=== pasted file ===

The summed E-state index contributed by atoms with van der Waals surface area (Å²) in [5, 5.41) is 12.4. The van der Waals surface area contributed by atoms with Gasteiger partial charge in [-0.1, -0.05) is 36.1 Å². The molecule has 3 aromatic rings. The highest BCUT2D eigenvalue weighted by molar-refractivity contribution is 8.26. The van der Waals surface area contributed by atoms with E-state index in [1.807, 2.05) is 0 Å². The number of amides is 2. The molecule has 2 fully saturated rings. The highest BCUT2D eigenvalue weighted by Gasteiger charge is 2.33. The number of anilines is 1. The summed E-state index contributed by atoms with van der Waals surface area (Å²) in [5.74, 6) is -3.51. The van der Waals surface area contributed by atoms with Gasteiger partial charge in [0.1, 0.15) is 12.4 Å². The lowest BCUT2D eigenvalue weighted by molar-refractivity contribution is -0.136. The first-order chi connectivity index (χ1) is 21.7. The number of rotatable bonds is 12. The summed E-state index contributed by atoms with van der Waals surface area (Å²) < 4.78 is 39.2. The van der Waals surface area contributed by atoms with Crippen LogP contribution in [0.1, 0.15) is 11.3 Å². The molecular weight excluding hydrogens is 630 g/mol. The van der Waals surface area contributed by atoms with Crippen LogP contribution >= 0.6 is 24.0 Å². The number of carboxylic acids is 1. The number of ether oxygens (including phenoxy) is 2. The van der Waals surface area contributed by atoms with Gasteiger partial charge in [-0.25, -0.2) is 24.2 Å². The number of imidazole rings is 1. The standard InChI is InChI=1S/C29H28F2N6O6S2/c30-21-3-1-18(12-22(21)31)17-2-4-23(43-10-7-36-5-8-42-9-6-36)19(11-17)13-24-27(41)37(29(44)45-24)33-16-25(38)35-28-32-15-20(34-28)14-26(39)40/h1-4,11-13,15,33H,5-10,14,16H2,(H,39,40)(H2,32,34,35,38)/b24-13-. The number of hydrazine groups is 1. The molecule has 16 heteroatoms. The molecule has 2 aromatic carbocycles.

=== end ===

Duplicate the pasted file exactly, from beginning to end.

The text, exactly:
The summed E-state index contributed by atoms with van der Waals surface area (Å²) in [5, 5.41) is 12.4. The van der Waals surface area contributed by atoms with Gasteiger partial charge in [-0.1, -0.05) is 36.1 Å². The molecule has 3 aromatic rings. The highest BCUT2D eigenvalue weighted by molar-refractivity contribution is 8.26. The van der Waals surface area contributed by atoms with E-state index in [1.807, 2.05) is 0 Å². The number of amides is 2. The molecule has 2 fully saturated rings. The highest BCUT2D eigenvalue weighted by Gasteiger charge is 2.33. The number of anilines is 1. The summed E-state index contributed by atoms with van der Waals surface area (Å²) in [5.74, 6) is -3.51. The van der Waals surface area contributed by atoms with Gasteiger partial charge in [0.1, 0.15) is 12.4 Å². The lowest BCUT2D eigenvalue weighted by molar-refractivity contribution is -0.136. The first-order chi connectivity index (χ1) is 21.7. The number of rotatable bonds is 12. The summed E-state index contributed by atoms with van der Waals surface area (Å²) < 4.78 is 39.2. The van der Waals surface area contributed by atoms with Crippen LogP contribution in [0.1, 0.15) is 11.3 Å². The molecular weight excluding hydrogens is 630 g/mol. The van der Waals surface area contributed by atoms with Crippen LogP contribution >= 0.6 is 24.0 Å². The number of carboxylic acids is 1. The number of ether oxygens (including phenoxy) is 2. The van der Waals surface area contributed by atoms with Gasteiger partial charge in [-0.25, -0.2) is 24.2 Å². The number of imidazole rings is 1. The standard InChI is InChI=1S/C29H28F2N6O6S2/c30-21-3-1-18(12-22(21)31)17-2-4-23(43-10-7-36-5-8-42-9-6-36)19(11-17)13-24-27(41)37(29(44)45-24)33-16-25(38)35-28-32-15-20(34-28)14-26(39)40/h1-4,11-13,15,33H,5-10,14,16H2,(H,39,40)(H2,32,34,35,38)/b24-13-. The number of hydrazine groups is 1. The molecule has 16 heteroatoms. The molecule has 2 aromatic carbocycles.